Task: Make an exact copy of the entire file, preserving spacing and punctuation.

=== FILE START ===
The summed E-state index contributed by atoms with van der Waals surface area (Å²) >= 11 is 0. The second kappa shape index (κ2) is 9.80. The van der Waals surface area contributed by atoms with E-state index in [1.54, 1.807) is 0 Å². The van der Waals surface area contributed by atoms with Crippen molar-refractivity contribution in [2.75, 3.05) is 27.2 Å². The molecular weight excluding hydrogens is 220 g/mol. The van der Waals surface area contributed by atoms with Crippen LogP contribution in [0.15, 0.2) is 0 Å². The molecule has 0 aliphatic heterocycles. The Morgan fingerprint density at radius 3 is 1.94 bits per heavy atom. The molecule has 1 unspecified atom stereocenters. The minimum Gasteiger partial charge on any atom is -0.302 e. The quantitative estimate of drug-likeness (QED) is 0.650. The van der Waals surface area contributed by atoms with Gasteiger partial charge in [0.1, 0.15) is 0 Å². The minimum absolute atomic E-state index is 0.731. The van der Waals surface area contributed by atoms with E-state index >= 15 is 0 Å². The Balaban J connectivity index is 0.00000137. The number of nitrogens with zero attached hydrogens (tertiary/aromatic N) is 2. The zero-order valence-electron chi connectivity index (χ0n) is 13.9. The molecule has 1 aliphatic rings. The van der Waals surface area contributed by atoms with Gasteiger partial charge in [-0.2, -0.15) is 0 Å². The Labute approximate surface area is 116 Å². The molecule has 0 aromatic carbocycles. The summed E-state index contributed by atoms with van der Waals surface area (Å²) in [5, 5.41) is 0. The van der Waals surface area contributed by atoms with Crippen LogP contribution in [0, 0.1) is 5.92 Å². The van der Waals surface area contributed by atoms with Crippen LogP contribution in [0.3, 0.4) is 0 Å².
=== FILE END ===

The summed E-state index contributed by atoms with van der Waals surface area (Å²) >= 11 is 0. The second kappa shape index (κ2) is 9.80. The van der Waals surface area contributed by atoms with E-state index in [1.54, 1.807) is 0 Å². The van der Waals surface area contributed by atoms with Crippen molar-refractivity contribution in [2.75, 3.05) is 27.2 Å². The molecular weight excluding hydrogens is 220 g/mol. The van der Waals surface area contributed by atoms with Crippen LogP contribution in [0.15, 0.2) is 0 Å². The molecule has 0 aliphatic heterocycles. The Morgan fingerprint density at radius 3 is 1.94 bits per heavy atom. The molecule has 1 unspecified atom stereocenters. The minimum Gasteiger partial charge on any atom is -0.302 e. The quantitative estimate of drug-likeness (QED) is 0.650. The van der Waals surface area contributed by atoms with Gasteiger partial charge in [0.1, 0.15) is 0 Å². The minimum absolute atomic E-state index is 0.731. The van der Waals surface area contributed by atoms with E-state index >= 15 is 0 Å². The Balaban J connectivity index is 0.00000137. The number of nitrogens with zero attached hydrogens (tertiary/aromatic N) is 2. The zero-order valence-electron chi connectivity index (χ0n) is 13.9. The molecule has 1 aliphatic rings. The van der Waals surface area contributed by atoms with Gasteiger partial charge in [-0.2, -0.15) is 0 Å². The Labute approximate surface area is 116 Å². The molecule has 0 aromatic carbocycles. The summed E-state index contributed by atoms with van der Waals surface area (Å²) in [5, 5.41) is 0. The van der Waals surface area contributed by atoms with Crippen LogP contribution in [0, 0.1) is 5.92 Å². The van der Waals surface area contributed by atoms with Crippen LogP contribution in [0.3, 0.4) is 0 Å².